War never changes.
Except when it does and then you have to change your phrase because now you just look like an idiot.
A war is coming, gamers. Actually it’s already here, just not entirely acknowledged by many because they either don’t realise it, are intentionally oblivious to it or are too busy making excuses for it.
It’s exam time pretty much everywhere right now and as such, being the tertiary education student that I am, I’ve got more time on my hands than ever… just kidding. In any case, since I really need my time to get back to
procrastinating about studying, I thought I’d do a shorter piece for you all this morning by revisiting a few old columns of mine that have once again become relevant; because my columns are of course, future-proofed.
The first of these columns delved into the ‘shady business practice’ of second-hand retail with regards to gaming and posed the question of whether this could be considered glorified piracy, to which I explained both sides of the argument before settling on the “Uhm, no” response.
By now you gaming website frequenters must have heard of the rumoured plans for next-generation consoles that involved phasing out second-hand gaming by making it such that a console will only play games purchased at retail. I thought we could address this rumour here today, in this column.
The second-hand gaming resale market is one of the biggest around right now because frankly, we want to play as much as we possibly can and if we can get it cheaper elsewhere, we can’t be arsed to get it for full price at retail. I’m something of a second-hand connoisseur (that sounds disgusting) myself, having only purchased a single game at full retail, and you all know what that is. The rest of my gaming collection comes from either review copies, games I’ve won, games I’ve borrowed and finally; games I’ve traded for or purchased second-hand. The latter amounts to quite a bit, in fact.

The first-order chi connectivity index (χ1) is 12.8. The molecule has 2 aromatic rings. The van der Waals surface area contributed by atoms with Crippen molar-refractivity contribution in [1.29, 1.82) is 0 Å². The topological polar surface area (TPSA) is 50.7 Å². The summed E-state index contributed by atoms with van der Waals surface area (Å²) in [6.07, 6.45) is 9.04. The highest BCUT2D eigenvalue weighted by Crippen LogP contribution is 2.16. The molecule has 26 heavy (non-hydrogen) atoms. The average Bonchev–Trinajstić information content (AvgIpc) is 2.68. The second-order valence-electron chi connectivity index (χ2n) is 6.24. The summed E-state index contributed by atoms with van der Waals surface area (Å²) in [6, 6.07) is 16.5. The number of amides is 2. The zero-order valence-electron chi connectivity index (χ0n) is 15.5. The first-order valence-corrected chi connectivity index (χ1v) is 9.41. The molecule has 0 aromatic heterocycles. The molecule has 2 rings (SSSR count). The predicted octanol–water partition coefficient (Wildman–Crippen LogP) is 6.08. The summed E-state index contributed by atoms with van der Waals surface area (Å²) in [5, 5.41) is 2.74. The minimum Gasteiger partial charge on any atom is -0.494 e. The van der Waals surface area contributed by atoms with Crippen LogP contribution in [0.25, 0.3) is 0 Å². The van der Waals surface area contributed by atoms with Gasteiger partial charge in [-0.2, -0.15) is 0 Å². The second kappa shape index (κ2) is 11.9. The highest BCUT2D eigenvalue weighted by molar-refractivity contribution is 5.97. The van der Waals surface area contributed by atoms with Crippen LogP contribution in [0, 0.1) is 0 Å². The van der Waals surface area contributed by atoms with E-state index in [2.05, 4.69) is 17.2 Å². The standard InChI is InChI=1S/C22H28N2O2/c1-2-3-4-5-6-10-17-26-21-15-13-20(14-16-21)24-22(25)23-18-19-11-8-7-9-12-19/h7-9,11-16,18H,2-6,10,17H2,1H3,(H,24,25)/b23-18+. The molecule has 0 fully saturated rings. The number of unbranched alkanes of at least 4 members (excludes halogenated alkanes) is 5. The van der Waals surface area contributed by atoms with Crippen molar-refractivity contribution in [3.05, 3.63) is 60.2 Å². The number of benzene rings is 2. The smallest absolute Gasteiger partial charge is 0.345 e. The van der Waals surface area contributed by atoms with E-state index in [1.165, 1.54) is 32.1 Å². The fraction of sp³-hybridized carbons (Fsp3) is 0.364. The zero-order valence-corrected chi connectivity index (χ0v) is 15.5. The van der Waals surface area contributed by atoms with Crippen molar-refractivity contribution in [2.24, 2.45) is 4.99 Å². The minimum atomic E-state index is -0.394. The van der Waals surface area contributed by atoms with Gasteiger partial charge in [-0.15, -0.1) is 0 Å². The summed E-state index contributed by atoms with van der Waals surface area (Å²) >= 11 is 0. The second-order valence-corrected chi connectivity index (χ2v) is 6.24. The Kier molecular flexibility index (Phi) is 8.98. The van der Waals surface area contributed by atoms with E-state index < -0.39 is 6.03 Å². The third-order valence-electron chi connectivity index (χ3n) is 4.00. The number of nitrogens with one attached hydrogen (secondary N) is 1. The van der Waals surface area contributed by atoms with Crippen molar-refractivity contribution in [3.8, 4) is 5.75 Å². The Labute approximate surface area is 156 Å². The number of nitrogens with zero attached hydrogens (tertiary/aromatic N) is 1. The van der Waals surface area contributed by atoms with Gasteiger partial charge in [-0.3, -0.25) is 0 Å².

This is the way of the second-world gamer who lives on a student’s income and has to make do with what he has. At least I’m not going and illegally downloading the games, right? I do support developers though; I purchase many DLC packs for games — the good ones that could actually qualify as DLC, anyway, not fucking map packs for Call of Duty and Halo — as well as Arcade titles. I also purchase other paraphernalia that tie into the gaming franchise in question, wherever I can. I’m a supporter of developers because I’ve played their games and enjoyed them, and want to give something back to show them my appreciation. I’m not some ruthless thief who takes and gives nothing back. And by thief I mean female. I’m joking. I mean male.
Personally, I feel as if I would never care for sequels to certain games if I hadn’t played the first game through some or other indirect means as mentioned above. For one, I just wouldn’t have the finances to risk a purchase on something I might not like and have not played before. For two, it would feel weird if I just started from the sequel knowing that there might have been story elements that I missed, from the first game. And for three, I’d probably still be saving up for a game I was certain would be great, effectively skipping what could have been an excellent new IP (or sequel to it), let’s say Kingdoms of Amalur: Reckoning, RIP 38 Studios.
What this means then is that through sharing games with others, trading and reselling, I’ve allowed myself to experience more with less risk; and this in a time when every other market is still recovering from a recession. Such is the strength of this industry. This also means that I have vested interest in further follow-ups or new IP from certain developers I wouldn’t have dared to risk trusting in the first place. The winner in the end? Yes me, for getting more entertainment value than I’m worth. But also developers, because through allowing their customers to pass their games onto others, they’ve garnered more fans and supporters of their products.
This, friends and freaks, is exactly why the industry is as huge, booming and [more penis metaphors here] as it is. This is why during that recession I mentioned earlier, gaming was one of the few industries unaffected. Because once you’ve got a gamer hooked, they are yours. To some extent, right, Mass Effect 3 haters?
So why then would a console manufacturer implement such a feature in their next generation console? Is it perhaps at the request of publishers?
Publishers are of course the ones who benefit most from retail sales. They keep the fair bit of profits and give the developers basically what was promised to them and not much else — going on heresy yes, but if Zampella and West are to be believed, then it’s enough for me — and then look to new ways to extort money out of you, the gamer.